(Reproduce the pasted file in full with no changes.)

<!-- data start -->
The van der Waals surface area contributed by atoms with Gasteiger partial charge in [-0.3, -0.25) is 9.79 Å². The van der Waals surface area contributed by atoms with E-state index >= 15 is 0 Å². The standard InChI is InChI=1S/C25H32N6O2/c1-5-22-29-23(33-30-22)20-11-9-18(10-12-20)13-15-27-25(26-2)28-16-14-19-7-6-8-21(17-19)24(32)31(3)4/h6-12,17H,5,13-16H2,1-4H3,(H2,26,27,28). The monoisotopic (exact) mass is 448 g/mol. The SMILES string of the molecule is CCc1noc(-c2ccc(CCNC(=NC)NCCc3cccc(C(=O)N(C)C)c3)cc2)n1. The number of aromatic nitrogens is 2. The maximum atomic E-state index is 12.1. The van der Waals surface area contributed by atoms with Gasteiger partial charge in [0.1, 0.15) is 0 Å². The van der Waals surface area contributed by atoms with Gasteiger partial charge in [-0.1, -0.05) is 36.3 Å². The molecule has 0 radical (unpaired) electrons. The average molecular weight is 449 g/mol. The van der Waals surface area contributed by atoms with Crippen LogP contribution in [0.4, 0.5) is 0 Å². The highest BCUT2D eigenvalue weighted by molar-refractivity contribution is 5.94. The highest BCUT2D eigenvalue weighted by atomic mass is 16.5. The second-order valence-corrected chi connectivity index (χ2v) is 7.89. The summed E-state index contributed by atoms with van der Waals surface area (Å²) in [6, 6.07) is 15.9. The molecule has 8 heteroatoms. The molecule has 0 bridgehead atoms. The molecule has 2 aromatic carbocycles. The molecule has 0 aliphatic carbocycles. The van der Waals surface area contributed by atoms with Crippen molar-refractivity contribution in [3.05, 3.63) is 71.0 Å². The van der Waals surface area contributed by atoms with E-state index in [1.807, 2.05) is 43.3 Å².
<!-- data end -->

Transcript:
The van der Waals surface area contributed by atoms with Gasteiger partial charge in [-0.3, -0.25) is 9.79 Å². The van der Waals surface area contributed by atoms with E-state index >= 15 is 0 Å². The standard InChI is InChI=1S/C25H32N6O2/c1-5-22-29-23(33-30-22)20-11-9-18(10-12-20)13-15-27-25(26-2)28-16-14-19-7-6-8-21(17-19)24(32)31(3)4/h6-12,17H,5,13-16H2,1-4H3,(H2,26,27,28). The monoisotopic (exact) mass is 448 g/mol. The SMILES string of the molecule is CCc1noc(-c2ccc(CCNC(=NC)NCCc3cccc(C(=O)N(C)C)c3)cc2)n1. The number of aromatic nitrogens is 2. The maximum atomic E-state index is 12.1. The van der Waals surface area contributed by atoms with Gasteiger partial charge in [0.1, 0.15) is 0 Å². The van der Waals surface area contributed by atoms with Gasteiger partial charge in [-0.1, -0.05) is 36.3 Å². The molecule has 0 radical (unpaired) electrons. The average molecular weight is 449 g/mol. The van der Waals surface area contributed by atoms with Crippen LogP contribution in [0.4, 0.5) is 0 Å². The highest BCUT2D eigenvalue weighted by molar-refractivity contribution is 5.94. The highest BCUT2D eigenvalue weighted by atomic mass is 16.5. The second-order valence-corrected chi connectivity index (χ2v) is 7.89. The summed E-state index contributed by atoms with van der Waals surface area (Å²) in [6, 6.07) is 15.9. The molecule has 8 heteroatoms. The molecule has 0 bridgehead atoms. The molecule has 2 aromatic carbocycles. The molecule has 0 aliphatic carbocycles. The van der Waals surface area contributed by atoms with Crippen molar-refractivity contribution in [3.05, 3.63) is 71.0 Å². The van der Waals surface area contributed by atoms with E-state index in [1.807, 2.05) is 43.3 Å².